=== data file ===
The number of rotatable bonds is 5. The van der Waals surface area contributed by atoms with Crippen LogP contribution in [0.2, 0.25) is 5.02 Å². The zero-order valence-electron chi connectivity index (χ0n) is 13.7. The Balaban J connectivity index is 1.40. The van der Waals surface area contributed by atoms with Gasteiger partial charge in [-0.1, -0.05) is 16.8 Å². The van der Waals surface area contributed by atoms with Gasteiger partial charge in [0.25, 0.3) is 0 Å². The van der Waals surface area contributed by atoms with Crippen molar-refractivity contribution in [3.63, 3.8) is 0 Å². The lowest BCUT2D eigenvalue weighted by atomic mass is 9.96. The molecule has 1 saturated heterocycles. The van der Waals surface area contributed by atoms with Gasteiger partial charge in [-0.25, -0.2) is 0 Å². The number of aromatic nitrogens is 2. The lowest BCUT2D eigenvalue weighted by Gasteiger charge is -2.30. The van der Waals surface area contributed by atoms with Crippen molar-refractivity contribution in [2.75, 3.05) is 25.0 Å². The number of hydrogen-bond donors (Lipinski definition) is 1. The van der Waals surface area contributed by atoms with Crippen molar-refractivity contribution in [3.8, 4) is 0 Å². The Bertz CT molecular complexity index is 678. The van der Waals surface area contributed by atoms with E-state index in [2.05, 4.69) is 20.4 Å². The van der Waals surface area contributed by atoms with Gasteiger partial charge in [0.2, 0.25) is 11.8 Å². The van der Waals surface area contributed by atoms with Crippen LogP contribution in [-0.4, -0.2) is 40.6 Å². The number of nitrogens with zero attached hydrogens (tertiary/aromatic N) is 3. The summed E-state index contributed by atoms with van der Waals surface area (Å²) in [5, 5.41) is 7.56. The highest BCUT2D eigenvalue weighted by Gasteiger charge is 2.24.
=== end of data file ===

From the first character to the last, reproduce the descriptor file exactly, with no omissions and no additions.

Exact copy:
The number of rotatable bonds is 5. The van der Waals surface area contributed by atoms with Crippen LogP contribution in [0.2, 0.25) is 5.02 Å². The zero-order valence-electron chi connectivity index (χ0n) is 13.7. The Balaban J connectivity index is 1.40. The van der Waals surface area contributed by atoms with Gasteiger partial charge in [-0.1, -0.05) is 16.8 Å². The van der Waals surface area contributed by atoms with Gasteiger partial charge in [0.25, 0.3) is 0 Å². The van der Waals surface area contributed by atoms with Crippen molar-refractivity contribution in [3.63, 3.8) is 0 Å². The lowest BCUT2D eigenvalue weighted by atomic mass is 9.96. The molecule has 1 saturated heterocycles. The van der Waals surface area contributed by atoms with Gasteiger partial charge in [-0.25, -0.2) is 0 Å². The number of aromatic nitrogens is 2. The lowest BCUT2D eigenvalue weighted by Gasteiger charge is -2.30. The van der Waals surface area contributed by atoms with Crippen molar-refractivity contribution in [2.75, 3.05) is 25.0 Å². The number of hydrogen-bond donors (Lipinski definition) is 1. The van der Waals surface area contributed by atoms with Crippen molar-refractivity contribution in [3.8, 4) is 0 Å². The Bertz CT molecular complexity index is 678. The van der Waals surface area contributed by atoms with E-state index in [2.05, 4.69) is 20.4 Å². The van der Waals surface area contributed by atoms with Gasteiger partial charge in [0.2, 0.25) is 11.8 Å². The van der Waals surface area contributed by atoms with Crippen LogP contribution in [-0.4, -0.2) is 40.6 Å². The number of nitrogens with zero attached hydrogens (tertiary/aromatic N) is 3. The summed E-state index contributed by atoms with van der Waals surface area (Å²) in [5, 5.41) is 7.56. The highest BCUT2D eigenvalue weighted by Gasteiger charge is 2.24.